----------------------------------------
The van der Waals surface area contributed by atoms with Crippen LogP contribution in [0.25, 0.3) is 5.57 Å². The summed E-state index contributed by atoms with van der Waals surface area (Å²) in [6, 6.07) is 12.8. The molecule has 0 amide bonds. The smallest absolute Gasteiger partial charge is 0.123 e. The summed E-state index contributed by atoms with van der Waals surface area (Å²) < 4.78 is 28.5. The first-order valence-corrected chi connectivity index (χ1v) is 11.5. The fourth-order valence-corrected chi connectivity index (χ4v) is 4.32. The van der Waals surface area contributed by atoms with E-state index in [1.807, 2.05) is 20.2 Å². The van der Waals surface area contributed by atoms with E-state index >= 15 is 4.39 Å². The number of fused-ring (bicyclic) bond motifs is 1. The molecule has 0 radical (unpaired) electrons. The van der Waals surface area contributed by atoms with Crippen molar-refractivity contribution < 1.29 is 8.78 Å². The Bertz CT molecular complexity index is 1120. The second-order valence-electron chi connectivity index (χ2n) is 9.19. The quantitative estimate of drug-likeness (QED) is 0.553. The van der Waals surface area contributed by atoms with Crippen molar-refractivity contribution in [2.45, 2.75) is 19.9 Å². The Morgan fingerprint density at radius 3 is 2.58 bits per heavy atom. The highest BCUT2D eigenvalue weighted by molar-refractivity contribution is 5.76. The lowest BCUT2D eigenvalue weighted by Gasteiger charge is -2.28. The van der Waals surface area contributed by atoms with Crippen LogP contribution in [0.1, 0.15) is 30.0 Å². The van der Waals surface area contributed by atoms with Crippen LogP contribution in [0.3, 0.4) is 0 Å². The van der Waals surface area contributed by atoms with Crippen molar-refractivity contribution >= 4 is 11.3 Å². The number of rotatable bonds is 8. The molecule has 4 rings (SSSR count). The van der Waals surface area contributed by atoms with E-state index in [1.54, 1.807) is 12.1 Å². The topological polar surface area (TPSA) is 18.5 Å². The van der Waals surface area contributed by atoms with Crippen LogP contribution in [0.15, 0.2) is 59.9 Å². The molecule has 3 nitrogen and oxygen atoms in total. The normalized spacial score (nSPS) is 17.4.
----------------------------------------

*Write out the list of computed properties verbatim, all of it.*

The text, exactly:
The van der Waals surface area contributed by atoms with Crippen LogP contribution in [0.25, 0.3) is 5.57 Å². The summed E-state index contributed by atoms with van der Waals surface area (Å²) in [6, 6.07) is 12.8. The molecule has 0 amide bonds. The smallest absolute Gasteiger partial charge is 0.123 e. The summed E-state index contributed by atoms with van der Waals surface area (Å²) < 4.78 is 28.5. The first-order valence-corrected chi connectivity index (χ1v) is 11.5. The fourth-order valence-corrected chi connectivity index (χ4v) is 4.32. The van der Waals surface area contributed by atoms with E-state index in [1.807, 2.05) is 20.2 Å². The van der Waals surface area contributed by atoms with E-state index >= 15 is 4.39 Å². The number of fused-ring (bicyclic) bond motifs is 1. The molecule has 0 radical (unpaired) electrons. The van der Waals surface area contributed by atoms with Crippen molar-refractivity contribution < 1.29 is 8.78 Å². The Bertz CT molecular complexity index is 1120. The second-order valence-electron chi connectivity index (χ2n) is 9.19. The quantitative estimate of drug-likeness (QED) is 0.553. The van der Waals surface area contributed by atoms with Crippen molar-refractivity contribution in [2.45, 2.75) is 19.9 Å². The Morgan fingerprint density at radius 3 is 2.58 bits per heavy atom. The highest BCUT2D eigenvalue weighted by molar-refractivity contribution is 5.76. The lowest BCUT2D eigenvalue weighted by Gasteiger charge is -2.28. The van der Waals surface area contributed by atoms with Crippen LogP contribution in [0.1, 0.15) is 30.0 Å². The van der Waals surface area contributed by atoms with Crippen LogP contribution in [0.3, 0.4) is 0 Å². The van der Waals surface area contributed by atoms with Crippen molar-refractivity contribution >= 4 is 11.3 Å². The number of rotatable bonds is 8. The molecule has 4 rings (SSSR count). The van der Waals surface area contributed by atoms with E-state index in [1.54, 1.807) is 12.1 Å². The topological polar surface area (TPSA) is 18.5 Å². The van der Waals surface area contributed by atoms with Crippen LogP contribution in [0.15, 0.2) is 59.9 Å². The molecule has 3 nitrogen and oxygen atoms in total. The normalized spacial score (nSPS) is 17.4.